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Evie Weinstein-Park

Grade 4 General Studies

What is a unique experience, talent or interest that you bring to your classroom to help shape the learning experience of your students?
Writing and reading have always been special interests of mine. Before I became a teacher, I was an editor and writer for a small magazine at an educational nonprofit organization.

What motivated you to become a teacher at Schechter? What do you like about teaching at Schechter?

I originally wanted to teach at Schechter because two of my three children were students here; my oldest son started kindergarten in Naomi Mintz’s class in 1993, and my daughter was even the B week baby that year! I wanted to be on the same schedule as my children, and it was a bonus that my work would enable me to observe the Jewish holidays. Once I started at Schechter, I came to really appreciate all of the benefits of the dual curriculum — two ways to do everything, a facility with two languages, critical thinking skills from kindergarten on, a shared body of knowledge and a common culture and values that can be drawn upon often and extensively in a general studies class. Of course, I also like to remind my students about diversity beyond Schechter. I love being in a Jewish environment with kids who love to learn and parents who support that.

What sets Schechter students apart from students in other schools?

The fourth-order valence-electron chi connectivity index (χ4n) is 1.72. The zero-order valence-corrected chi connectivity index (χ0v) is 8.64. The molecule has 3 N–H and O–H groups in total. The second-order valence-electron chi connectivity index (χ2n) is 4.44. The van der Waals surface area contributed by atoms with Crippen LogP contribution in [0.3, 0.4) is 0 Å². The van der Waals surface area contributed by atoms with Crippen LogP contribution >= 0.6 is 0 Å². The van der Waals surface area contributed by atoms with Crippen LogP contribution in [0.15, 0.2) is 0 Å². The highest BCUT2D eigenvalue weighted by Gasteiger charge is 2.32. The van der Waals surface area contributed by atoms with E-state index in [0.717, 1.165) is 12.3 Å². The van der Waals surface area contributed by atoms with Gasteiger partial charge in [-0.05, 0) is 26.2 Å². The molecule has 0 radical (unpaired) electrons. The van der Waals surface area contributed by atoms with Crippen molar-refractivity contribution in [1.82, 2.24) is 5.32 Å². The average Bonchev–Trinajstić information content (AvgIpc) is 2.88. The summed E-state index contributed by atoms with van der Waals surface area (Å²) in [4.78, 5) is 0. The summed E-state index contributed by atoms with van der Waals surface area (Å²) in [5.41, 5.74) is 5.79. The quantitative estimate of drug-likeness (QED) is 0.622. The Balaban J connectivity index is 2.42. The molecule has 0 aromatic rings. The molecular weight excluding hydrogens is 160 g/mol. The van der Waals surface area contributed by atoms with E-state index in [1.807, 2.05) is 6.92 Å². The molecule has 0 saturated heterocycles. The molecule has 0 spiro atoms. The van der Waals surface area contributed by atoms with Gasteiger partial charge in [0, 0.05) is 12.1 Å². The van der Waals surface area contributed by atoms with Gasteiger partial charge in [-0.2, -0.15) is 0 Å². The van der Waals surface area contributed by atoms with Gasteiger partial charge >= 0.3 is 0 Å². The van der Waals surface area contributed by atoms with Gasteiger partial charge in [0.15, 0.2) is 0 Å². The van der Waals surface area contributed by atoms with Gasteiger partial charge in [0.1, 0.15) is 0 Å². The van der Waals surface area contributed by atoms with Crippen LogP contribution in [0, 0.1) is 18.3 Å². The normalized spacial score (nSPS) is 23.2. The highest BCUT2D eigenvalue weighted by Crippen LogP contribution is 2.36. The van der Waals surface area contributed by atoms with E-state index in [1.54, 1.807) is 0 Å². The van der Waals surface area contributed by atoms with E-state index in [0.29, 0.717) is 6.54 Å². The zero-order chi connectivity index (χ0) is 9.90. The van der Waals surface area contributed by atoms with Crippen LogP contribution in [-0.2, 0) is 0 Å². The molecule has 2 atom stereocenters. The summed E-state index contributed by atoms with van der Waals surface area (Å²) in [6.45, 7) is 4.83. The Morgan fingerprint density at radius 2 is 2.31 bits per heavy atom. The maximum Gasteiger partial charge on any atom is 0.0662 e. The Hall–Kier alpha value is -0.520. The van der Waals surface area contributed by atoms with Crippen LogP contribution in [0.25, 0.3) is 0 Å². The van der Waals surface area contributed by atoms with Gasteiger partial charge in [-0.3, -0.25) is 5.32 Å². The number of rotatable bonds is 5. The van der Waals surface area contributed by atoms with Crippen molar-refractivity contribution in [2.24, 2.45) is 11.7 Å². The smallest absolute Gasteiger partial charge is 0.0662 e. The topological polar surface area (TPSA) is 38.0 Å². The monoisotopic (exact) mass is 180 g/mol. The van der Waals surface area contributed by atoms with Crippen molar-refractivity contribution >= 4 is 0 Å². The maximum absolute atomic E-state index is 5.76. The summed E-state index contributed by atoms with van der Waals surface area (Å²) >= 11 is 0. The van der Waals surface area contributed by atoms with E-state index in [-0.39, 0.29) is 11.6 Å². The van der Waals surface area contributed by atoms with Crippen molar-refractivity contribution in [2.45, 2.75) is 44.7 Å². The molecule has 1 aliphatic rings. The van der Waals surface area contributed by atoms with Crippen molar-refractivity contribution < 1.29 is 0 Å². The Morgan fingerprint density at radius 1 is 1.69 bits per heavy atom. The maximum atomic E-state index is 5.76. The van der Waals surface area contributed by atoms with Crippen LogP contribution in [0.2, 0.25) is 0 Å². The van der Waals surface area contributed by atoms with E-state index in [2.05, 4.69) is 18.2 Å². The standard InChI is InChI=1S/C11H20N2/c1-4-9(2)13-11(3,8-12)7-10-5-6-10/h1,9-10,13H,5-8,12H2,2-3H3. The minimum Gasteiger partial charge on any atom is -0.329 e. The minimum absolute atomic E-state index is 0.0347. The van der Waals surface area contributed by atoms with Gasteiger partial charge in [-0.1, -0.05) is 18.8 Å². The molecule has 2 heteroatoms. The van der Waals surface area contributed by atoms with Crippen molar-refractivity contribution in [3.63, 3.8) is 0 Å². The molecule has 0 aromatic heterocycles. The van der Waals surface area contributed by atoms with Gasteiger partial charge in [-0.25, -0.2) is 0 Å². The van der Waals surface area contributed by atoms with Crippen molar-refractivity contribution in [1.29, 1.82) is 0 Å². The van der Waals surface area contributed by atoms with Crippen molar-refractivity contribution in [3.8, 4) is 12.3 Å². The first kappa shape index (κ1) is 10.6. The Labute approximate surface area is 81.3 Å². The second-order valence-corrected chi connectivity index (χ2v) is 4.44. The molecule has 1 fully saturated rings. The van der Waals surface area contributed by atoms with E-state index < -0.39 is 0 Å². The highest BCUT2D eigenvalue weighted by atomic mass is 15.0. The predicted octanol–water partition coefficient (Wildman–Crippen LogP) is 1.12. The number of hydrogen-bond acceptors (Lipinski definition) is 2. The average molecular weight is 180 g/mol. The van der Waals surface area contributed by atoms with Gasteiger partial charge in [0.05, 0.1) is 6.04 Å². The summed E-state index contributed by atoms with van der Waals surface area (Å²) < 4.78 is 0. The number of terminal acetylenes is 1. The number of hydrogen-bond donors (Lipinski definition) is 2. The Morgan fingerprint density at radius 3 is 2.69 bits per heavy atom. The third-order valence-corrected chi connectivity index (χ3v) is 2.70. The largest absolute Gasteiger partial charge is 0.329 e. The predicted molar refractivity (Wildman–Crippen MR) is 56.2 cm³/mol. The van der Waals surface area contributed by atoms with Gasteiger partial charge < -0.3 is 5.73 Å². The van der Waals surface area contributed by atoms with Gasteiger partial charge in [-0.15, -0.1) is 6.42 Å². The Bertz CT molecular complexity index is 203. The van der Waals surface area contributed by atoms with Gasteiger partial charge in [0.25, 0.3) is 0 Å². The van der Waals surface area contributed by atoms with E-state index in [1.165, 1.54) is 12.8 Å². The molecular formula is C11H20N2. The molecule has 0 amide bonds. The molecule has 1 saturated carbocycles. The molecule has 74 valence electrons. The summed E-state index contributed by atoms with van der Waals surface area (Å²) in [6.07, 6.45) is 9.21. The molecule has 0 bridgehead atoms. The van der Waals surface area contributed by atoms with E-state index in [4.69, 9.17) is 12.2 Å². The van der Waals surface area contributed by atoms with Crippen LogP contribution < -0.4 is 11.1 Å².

From a very young age, Schechter students learn that there are at least two ways of doing everything — two ways of speaking, two ways of reading, two ways of writing — and at least two different teachers every day!

What do you want your students to gain from their experience with you as a teacher?

I want them to become more confident and more curious. I want them to really love learning for its own sake. And I want them to see that hard work really works.

What are two or three key highlights of what you’ll teach this year?

We’ll be reading Brown Girl Dreaming, by Jacqueline Woodson, for the all-school read; and we’ll be tying it in to a new Civil Rights unit that we’re working on. Two field trips are also highlights of the year — our joint art and poetry trip with the 6th graders to the Museum of Fine Arts, and our trip to the JFK Library, which makes all of our primary source work really come alive.

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